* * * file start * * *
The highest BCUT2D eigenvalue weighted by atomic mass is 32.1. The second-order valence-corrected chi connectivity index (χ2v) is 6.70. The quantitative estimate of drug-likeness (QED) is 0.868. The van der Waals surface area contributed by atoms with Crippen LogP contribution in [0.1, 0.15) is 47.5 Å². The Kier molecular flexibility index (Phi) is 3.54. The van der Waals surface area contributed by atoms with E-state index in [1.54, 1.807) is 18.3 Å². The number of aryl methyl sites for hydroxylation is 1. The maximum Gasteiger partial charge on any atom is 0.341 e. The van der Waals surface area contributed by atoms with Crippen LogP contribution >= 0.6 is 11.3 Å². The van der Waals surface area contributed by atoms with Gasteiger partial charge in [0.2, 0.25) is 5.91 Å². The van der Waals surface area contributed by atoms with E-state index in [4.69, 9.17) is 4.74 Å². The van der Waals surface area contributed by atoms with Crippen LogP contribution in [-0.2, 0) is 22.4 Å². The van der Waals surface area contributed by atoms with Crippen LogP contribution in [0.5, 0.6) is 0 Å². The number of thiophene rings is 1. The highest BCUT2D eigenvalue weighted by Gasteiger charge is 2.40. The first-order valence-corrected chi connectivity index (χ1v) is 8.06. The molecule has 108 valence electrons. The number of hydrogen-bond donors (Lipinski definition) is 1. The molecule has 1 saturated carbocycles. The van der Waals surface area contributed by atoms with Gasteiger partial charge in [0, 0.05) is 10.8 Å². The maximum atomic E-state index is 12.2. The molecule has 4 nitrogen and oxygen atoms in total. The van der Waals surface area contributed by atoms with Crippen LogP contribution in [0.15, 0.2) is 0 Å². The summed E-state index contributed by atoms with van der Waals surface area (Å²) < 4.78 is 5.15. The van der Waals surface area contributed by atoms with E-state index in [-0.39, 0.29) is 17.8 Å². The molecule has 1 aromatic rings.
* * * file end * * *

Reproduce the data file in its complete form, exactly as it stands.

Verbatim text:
The highest BCUT2D eigenvalue weighted by atomic mass is 32.1. The second-order valence-corrected chi connectivity index (χ2v) is 6.70. The quantitative estimate of drug-likeness (QED) is 0.868. The van der Waals surface area contributed by atoms with Crippen LogP contribution in [0.1, 0.15) is 47.5 Å². The Kier molecular flexibility index (Phi) is 3.54. The van der Waals surface area contributed by atoms with E-state index in [1.54, 1.807) is 18.3 Å². The number of aryl methyl sites for hydroxylation is 1. The maximum Gasteiger partial charge on any atom is 0.341 e. The van der Waals surface area contributed by atoms with Crippen LogP contribution >= 0.6 is 11.3 Å². The van der Waals surface area contributed by atoms with Gasteiger partial charge in [0.2, 0.25) is 5.91 Å². The van der Waals surface area contributed by atoms with E-state index in [4.69, 9.17) is 4.74 Å². The van der Waals surface area contributed by atoms with Crippen LogP contribution in [-0.2, 0) is 22.4 Å². The van der Waals surface area contributed by atoms with Crippen LogP contribution in [0.5, 0.6) is 0 Å². The number of thiophene rings is 1. The highest BCUT2D eigenvalue weighted by Gasteiger charge is 2.40. The first-order valence-corrected chi connectivity index (χ1v) is 8.06. The molecule has 108 valence electrons. The number of hydrogen-bond donors (Lipinski definition) is 1. The molecule has 1 saturated carbocycles. The van der Waals surface area contributed by atoms with Gasteiger partial charge in [0, 0.05) is 10.8 Å². The maximum atomic E-state index is 12.2. The molecule has 4 nitrogen and oxygen atoms in total. The van der Waals surface area contributed by atoms with Crippen LogP contribution in [0.15, 0.2) is 0 Å². The summed E-state index contributed by atoms with van der Waals surface area (Å²) < 4.78 is 5.15. The van der Waals surface area contributed by atoms with E-state index in [-0.39, 0.29) is 17.8 Å². The molecule has 1 aromatic rings.